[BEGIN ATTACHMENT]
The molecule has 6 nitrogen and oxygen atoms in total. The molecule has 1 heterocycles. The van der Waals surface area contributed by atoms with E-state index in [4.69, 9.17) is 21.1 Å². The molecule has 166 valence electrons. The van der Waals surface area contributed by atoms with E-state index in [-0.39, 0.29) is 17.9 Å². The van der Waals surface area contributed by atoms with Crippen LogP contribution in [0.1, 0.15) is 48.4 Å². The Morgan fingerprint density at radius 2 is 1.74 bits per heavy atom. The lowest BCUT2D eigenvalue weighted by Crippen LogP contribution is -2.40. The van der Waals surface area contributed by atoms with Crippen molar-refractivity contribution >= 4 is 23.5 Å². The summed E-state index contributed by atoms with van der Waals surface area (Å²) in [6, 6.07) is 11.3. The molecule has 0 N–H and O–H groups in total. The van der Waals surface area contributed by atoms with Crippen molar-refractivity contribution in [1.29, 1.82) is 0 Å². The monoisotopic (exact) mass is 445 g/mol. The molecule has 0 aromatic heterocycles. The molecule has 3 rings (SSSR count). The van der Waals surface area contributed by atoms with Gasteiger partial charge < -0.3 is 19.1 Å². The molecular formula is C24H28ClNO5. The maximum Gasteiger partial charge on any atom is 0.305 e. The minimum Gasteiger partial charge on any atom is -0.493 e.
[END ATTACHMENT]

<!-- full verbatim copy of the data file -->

The molecule has 6 nitrogen and oxygen atoms in total. The molecule has 1 heterocycles. The van der Waals surface area contributed by atoms with E-state index in [4.69, 9.17) is 21.1 Å². The molecule has 166 valence electrons. The van der Waals surface area contributed by atoms with E-state index in [-0.39, 0.29) is 17.9 Å². The van der Waals surface area contributed by atoms with Crippen LogP contribution in [0.1, 0.15) is 48.4 Å². The Morgan fingerprint density at radius 2 is 1.74 bits per heavy atom. The lowest BCUT2D eigenvalue weighted by Crippen LogP contribution is -2.40. The van der Waals surface area contributed by atoms with Crippen molar-refractivity contribution >= 4 is 23.5 Å². The summed E-state index contributed by atoms with van der Waals surface area (Å²) in [6, 6.07) is 11.3. The molecule has 0 N–H and O–H groups in total. The van der Waals surface area contributed by atoms with Crippen molar-refractivity contribution in [1.29, 1.82) is 0 Å². The monoisotopic (exact) mass is 445 g/mol. The molecule has 0 aromatic heterocycles. The molecule has 3 rings (SSSR count). The van der Waals surface area contributed by atoms with Gasteiger partial charge < -0.3 is 19.1 Å². The molecular formula is C24H28ClNO5. The maximum Gasteiger partial charge on any atom is 0.305 e. The minimum Gasteiger partial charge on any atom is -0.493 e.